Home The History of Education in Poljane Important Events at Primary School Poljane Famous People Frescoes by Ive Šubic at our School

When pupils, personnel, parents or occasional visitors enter the school building they are greeted by a warm, dynamic hall. There is a fish pond by the stairs leading upwards to classrooms, a gym, offices … Everything seems so natural – this is our school, we are familiar with it. But – are we really?

The above question comes up especially when we meet people who come to our school for the first time – pupils and teachers come here to various competitions, other visitors to attend meetings, conferences, concerts, shows … The stairs are usually not the first thing they notice, something stops them. But what? The unique and giant globe? The portraits of significant compatriots from Poljane and its surroundings? Colourful fish, humming water? Many questions spring up: who is the author of the globe, how long has the fish pond been here, what are the Poljane artists and scientists famous for …

When all the questions are answered there is still something unexpressed, earthly, rough and gentle. Something that embraces and defines the whole space, something that follows you up the stairs and through the school corridors.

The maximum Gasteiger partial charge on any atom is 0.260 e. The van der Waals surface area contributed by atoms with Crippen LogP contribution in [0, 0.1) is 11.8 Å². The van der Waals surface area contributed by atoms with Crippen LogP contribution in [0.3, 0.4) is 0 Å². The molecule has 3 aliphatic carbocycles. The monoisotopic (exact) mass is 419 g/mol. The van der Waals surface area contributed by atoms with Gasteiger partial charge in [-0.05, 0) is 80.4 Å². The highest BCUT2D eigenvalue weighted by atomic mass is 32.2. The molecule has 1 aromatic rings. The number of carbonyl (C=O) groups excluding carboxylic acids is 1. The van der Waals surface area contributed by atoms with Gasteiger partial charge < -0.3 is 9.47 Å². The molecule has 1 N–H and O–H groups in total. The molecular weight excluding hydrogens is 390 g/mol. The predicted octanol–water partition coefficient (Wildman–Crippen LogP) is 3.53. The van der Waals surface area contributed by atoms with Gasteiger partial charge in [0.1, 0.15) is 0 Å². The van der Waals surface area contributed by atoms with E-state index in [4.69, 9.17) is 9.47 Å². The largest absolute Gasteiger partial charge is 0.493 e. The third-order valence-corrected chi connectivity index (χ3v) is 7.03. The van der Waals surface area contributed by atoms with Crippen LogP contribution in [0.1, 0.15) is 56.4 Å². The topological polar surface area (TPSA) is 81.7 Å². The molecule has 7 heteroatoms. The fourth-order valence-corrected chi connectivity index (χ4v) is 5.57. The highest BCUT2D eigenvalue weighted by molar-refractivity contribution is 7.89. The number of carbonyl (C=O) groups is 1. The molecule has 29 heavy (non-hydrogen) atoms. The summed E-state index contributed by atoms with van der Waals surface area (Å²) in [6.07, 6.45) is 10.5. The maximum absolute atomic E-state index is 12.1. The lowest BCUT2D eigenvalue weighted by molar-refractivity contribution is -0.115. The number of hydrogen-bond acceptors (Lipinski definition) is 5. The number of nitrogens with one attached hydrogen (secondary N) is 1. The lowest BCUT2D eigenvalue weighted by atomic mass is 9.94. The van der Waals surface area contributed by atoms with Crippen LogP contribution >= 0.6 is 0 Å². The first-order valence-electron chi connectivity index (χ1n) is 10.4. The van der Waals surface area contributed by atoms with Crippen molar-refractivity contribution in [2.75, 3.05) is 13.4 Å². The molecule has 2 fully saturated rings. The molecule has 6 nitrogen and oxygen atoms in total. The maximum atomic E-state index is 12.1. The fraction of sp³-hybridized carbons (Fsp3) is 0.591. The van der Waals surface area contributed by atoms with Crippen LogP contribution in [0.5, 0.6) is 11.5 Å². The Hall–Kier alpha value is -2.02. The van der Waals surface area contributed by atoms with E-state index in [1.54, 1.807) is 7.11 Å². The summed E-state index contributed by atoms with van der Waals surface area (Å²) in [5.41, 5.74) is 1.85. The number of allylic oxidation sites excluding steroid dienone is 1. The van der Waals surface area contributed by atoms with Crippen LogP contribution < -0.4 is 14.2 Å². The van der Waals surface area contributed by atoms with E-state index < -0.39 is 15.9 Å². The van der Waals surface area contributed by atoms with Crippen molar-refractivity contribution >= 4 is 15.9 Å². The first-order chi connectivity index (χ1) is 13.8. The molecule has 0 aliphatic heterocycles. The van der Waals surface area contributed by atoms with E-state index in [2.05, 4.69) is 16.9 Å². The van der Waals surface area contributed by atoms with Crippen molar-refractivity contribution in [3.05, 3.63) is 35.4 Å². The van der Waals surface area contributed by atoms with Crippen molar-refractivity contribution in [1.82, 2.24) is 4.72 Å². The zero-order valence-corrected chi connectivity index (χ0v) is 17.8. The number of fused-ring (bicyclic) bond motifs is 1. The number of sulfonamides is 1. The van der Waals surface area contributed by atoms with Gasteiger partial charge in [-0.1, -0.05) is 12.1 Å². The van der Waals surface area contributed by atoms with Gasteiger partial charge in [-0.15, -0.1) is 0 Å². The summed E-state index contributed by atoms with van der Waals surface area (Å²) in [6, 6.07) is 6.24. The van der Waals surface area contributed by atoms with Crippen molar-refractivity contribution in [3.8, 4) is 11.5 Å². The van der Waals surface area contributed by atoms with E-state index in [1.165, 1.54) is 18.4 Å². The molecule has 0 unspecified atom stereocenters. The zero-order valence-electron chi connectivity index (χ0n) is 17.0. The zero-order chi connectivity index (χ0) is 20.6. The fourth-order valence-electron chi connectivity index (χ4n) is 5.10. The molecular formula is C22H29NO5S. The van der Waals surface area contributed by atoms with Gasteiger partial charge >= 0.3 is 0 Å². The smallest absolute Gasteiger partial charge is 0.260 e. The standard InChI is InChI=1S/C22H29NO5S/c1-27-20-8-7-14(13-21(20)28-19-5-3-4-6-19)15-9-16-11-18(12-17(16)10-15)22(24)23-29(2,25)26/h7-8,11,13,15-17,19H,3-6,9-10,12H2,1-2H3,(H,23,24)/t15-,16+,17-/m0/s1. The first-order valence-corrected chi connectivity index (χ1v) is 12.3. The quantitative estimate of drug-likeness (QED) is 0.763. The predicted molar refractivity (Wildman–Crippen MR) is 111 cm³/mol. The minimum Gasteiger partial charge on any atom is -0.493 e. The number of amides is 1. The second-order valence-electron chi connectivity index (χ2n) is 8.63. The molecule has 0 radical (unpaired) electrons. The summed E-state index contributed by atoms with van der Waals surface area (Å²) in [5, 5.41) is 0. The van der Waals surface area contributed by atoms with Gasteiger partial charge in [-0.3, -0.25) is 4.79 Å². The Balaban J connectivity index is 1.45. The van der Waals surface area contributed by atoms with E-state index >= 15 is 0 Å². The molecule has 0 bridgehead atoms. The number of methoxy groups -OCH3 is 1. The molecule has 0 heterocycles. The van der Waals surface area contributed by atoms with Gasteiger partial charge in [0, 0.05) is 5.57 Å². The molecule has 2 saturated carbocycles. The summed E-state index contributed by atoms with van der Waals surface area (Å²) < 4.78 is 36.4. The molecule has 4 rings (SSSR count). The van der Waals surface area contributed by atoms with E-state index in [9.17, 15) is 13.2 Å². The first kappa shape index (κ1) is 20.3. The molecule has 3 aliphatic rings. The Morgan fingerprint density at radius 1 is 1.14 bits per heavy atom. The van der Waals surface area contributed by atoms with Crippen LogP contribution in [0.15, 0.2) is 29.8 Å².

Nature, people, country life, soil, cultivation, former times, work – everything is represented by five mighty frescoes which cannot leave any visitor indifferent.

 

The upper fresco shows the centre of the old Poljane village with a magnificent baroque church and houses under Tabor built in typical rustic architecture. Ive Šubic was convinced that Poljane people, though they seemed to be hard outwardly, had warm hearts. That was why he included the Sun and the Moon in this fresco – as symbols of light and hope. Agata, the heroine of The Chronicle of Visoko (Visoška kronika), a historical novel by Ivan Tavčar, is placed between the Sun and the Moon, riding a pig, representing duality, ambivalence of good and evil, of nature and spirit and of indivisible truth.

 

 

Under this big fresco there are four smaller ones, showing country life sights; the lyrical scene of Luca with her dead child from Ivan Tavčar’s story Flowers in the Fall (Cvetje v jeseni) can be identified in the lower fresco on the right.

 

                                      

(Skupno 152 obiskov, današnjih obiskov 1)